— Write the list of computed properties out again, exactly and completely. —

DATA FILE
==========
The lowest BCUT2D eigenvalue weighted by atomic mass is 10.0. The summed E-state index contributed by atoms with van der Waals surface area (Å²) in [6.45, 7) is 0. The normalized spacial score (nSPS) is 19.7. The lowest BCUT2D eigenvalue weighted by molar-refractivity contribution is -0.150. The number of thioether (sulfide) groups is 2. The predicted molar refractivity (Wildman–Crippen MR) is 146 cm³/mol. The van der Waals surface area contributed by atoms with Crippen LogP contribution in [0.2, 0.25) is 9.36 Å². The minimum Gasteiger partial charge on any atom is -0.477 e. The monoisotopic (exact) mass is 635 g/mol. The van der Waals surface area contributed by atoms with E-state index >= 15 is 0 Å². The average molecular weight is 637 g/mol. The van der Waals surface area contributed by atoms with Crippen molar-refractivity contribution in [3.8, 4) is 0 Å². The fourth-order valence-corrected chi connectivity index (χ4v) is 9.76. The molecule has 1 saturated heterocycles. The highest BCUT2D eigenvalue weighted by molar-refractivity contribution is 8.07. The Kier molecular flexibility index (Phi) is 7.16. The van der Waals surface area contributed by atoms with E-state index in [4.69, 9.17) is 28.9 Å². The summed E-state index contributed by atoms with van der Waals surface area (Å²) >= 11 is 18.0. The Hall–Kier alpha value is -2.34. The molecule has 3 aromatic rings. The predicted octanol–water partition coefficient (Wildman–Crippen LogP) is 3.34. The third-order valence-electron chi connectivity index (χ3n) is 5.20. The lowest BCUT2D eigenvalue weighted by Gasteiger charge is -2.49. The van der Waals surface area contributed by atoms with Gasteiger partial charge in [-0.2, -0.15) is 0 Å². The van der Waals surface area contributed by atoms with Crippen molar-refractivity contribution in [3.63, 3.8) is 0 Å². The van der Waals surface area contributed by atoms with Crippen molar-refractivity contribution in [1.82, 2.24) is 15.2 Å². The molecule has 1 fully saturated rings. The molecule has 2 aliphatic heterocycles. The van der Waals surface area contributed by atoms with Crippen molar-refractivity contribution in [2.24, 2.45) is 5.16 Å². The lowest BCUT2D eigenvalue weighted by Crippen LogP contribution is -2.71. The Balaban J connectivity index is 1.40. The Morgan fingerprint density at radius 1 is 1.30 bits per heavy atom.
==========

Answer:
The lowest BCUT2D eigenvalue weighted by atomic mass is 10.0. The summed E-state index contributed by atoms with van der Waals surface area (Å²) in [6.45, 7) is 0. The normalized spacial score (nSPS) is 19.7. The lowest BCUT2D eigenvalue weighted by molar-refractivity contribution is -0.150. The number of thioether (sulfide) groups is 2. The predicted molar refractivity (Wildman–Crippen MR) is 146 cm³/mol. The van der Waals surface area contributed by atoms with Crippen LogP contribution in [0.2, 0.25) is 9.36 Å². The minimum Gasteiger partial charge on any atom is -0.477 e. The monoisotopic (exact) mass is 635 g/mol. The van der Waals surface area contributed by atoms with E-state index >= 15 is 0 Å². The average molecular weight is 637 g/mol. The van der Waals surface area contributed by atoms with Crippen molar-refractivity contribution in [3.8, 4) is 0 Å². The fourth-order valence-corrected chi connectivity index (χ4v) is 9.76. The molecule has 1 saturated heterocycles. The highest BCUT2D eigenvalue weighted by molar-refractivity contribution is 8.07. The Kier molecular flexibility index (Phi) is 7.16. The van der Waals surface area contributed by atoms with E-state index in [4.69, 9.17) is 28.9 Å². The summed E-state index contributed by atoms with van der Waals surface area (Å²) >= 11 is 18.0. The Hall–Kier alpha value is -2.34. The molecule has 3 aromatic rings. The predicted octanol–water partition coefficient (Wildman–Crippen LogP) is 3.34. The third-order valence-electron chi connectivity index (χ3n) is 5.20. The lowest BCUT2D eigenvalue weighted by Gasteiger charge is -2.49. The van der Waals surface area contributed by atoms with Gasteiger partial charge in [-0.2, -0.15) is 0 Å². The van der Waals surface area contributed by atoms with Crippen molar-refractivity contribution in [3.63, 3.8) is 0 Å². The van der Waals surface area contributed by atoms with Crippen molar-refractivity contribution in [1.82, 2.24) is 15.2 Å². The molecule has 1 fully saturated rings. The molecule has 2 aliphatic heterocycles. The van der Waals surface area contributed by atoms with Crippen molar-refractivity contribution in [2.24, 2.45) is 5.16 Å². The lowest BCUT2D eigenvalue weighted by Crippen LogP contribution is -2.71. The Balaban J connectivity index is 1.40. The Morgan fingerprint density at radius 1 is 1.30 bits per heavy atom.